To those who have misused their free speech in such a reprehensible way, I have a message for you. You are disgraceful. You have violated all that we stand for. You should not have the privilege of calling yourselves “Sooners.” Real Sooners are not racist. Real Sooners are not bigots. Real Sooners believe in equal opportunity. Real Sooners treat all people with respect. Real Sooners love each other and take care of each other like family members.
Effective immediately, all ties and affiliations between this University and the local SAE chapter are hereby severed. I direct that the house be closed and that members will remove their personal belongings from the house by midnight tomorrow. Those needing to make special arrangements for possessions shall contact the Dean of Students.
All of us will redouble our efforts to create the strongest sense of family and community. We vow that we will be an example to the entire country of how to deal with this issue. There must be zero tolerance for racism everywhere in our nation.
Impressively direct, President Boren outlined his disgrace for the situation, a remedy, and a long-term solution for correcting the problem in the community. The detailed description for OU’s Integrity core value is: We do the right things for the right reasons. President Boren did that this week.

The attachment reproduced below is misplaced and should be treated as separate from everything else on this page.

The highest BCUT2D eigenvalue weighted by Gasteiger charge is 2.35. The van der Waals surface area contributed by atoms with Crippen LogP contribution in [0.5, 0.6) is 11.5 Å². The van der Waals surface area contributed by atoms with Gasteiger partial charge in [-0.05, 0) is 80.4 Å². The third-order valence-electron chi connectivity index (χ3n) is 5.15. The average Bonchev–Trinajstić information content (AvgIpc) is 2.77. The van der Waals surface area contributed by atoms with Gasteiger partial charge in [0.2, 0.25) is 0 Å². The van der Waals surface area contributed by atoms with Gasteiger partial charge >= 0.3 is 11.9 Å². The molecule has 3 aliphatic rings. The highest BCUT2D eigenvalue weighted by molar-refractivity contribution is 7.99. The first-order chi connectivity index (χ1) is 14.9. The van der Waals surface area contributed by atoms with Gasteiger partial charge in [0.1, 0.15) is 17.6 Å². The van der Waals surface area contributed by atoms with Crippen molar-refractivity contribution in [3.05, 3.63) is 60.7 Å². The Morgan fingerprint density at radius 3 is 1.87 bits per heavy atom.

The University of Oklahoma quickly responded to the crisis that the viral video created. Hopefully, they will also follow-through with the long-term goal of instilling these values throughout their community so that the behaviors exhibited in the video do not occur in the first place.
When you find yourself leading in a time that your core values are challenged – let the values be your guide. (Tweet This) Do the right things for the right reasons.
Executive Search Manager
This week, I’ve really been pondering the idea of authenticity. To be honest, this is a topic I often ponder. My generation has definitely had its struggles with authenticity. I come from a generation that was continually praised—I call us the “special snowflake generation”—but authenticity was rarely encouraged as a goal in life for many of us, though my generation desperately yearns for it. Is it even attainable in this day and age, with the pressures we feel pulling us continually in the direction of inauthenticity?
In existentialist philosophy, authenticity is the extent to which we are true to our personalities, character, and values, despite external pressures. When we act in inauthentic ways, when we disown our values, these actions are said to be made in bad faith and we engage in self-deception to rationalize them (please look into the work of Jean-Paul Sartre for more on bad faith). The Stanford Encyclopedia of Philosophy says this about authenticity:
Authenticity thus indicates a certain kind of integrity—not that of a pre-given whole, an identity waiting to be discovered, but that of a project to which I can either commit myself (and thus “become” what it entails) or else simply occupy for a time, inauthentically drifting in and out of various affairs.
Simply defined, inauthenticity is being fake, disingenuous, or what my generation often calls “a poseur.” As I’ve grown older and witnessed the ends of relationships, professional and personal, inauthenticity has taken on an even deeper significance for me because I’ve seen the damage it can do. It is often detrimental to relationships because it demonstrates a lack of self-awareness and hinders trust-building efforts. You can’t trust someone if they lack sincerity and you can’t trust yourself if you aren’t being true to your own values.